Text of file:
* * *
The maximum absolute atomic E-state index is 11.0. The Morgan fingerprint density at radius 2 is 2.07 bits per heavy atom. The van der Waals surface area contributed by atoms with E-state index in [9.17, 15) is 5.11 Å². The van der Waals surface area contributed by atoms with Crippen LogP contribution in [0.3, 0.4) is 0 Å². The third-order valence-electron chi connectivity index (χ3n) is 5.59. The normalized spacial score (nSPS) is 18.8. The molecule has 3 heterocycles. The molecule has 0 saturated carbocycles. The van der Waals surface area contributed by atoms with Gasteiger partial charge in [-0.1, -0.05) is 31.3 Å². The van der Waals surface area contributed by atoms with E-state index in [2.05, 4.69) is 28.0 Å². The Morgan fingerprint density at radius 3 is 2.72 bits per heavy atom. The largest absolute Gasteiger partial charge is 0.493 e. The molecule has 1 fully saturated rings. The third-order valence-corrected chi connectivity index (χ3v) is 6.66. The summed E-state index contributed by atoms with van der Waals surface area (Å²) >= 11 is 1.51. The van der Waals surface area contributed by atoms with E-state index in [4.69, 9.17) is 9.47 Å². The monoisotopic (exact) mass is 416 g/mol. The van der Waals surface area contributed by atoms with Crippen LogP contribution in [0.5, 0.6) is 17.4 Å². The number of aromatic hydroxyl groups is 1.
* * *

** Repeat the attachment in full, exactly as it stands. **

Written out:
The maximum absolute atomic E-state index is 11.0. The Morgan fingerprint density at radius 2 is 2.07 bits per heavy atom. The van der Waals surface area contributed by atoms with E-state index in [9.17, 15) is 5.11 Å². The van der Waals surface area contributed by atoms with Crippen LogP contribution in [0.3, 0.4) is 0 Å². The third-order valence-electron chi connectivity index (χ3n) is 5.59. The normalized spacial score (nSPS) is 18.8. The molecule has 3 heterocycles. The molecule has 0 saturated carbocycles. The van der Waals surface area contributed by atoms with Gasteiger partial charge in [-0.1, -0.05) is 31.3 Å². The van der Waals surface area contributed by atoms with E-state index in [2.05, 4.69) is 28.0 Å². The Morgan fingerprint density at radius 3 is 2.72 bits per heavy atom. The largest absolute Gasteiger partial charge is 0.493 e. The molecule has 1 fully saturated rings. The third-order valence-corrected chi connectivity index (χ3v) is 6.66. The summed E-state index contributed by atoms with van der Waals surface area (Å²) >= 11 is 1.51. The van der Waals surface area contributed by atoms with E-state index in [4.69, 9.17) is 9.47 Å². The monoisotopic (exact) mass is 416 g/mol. The van der Waals surface area contributed by atoms with Crippen LogP contribution in [0.5, 0.6) is 17.4 Å². The number of aromatic hydroxyl groups is 1.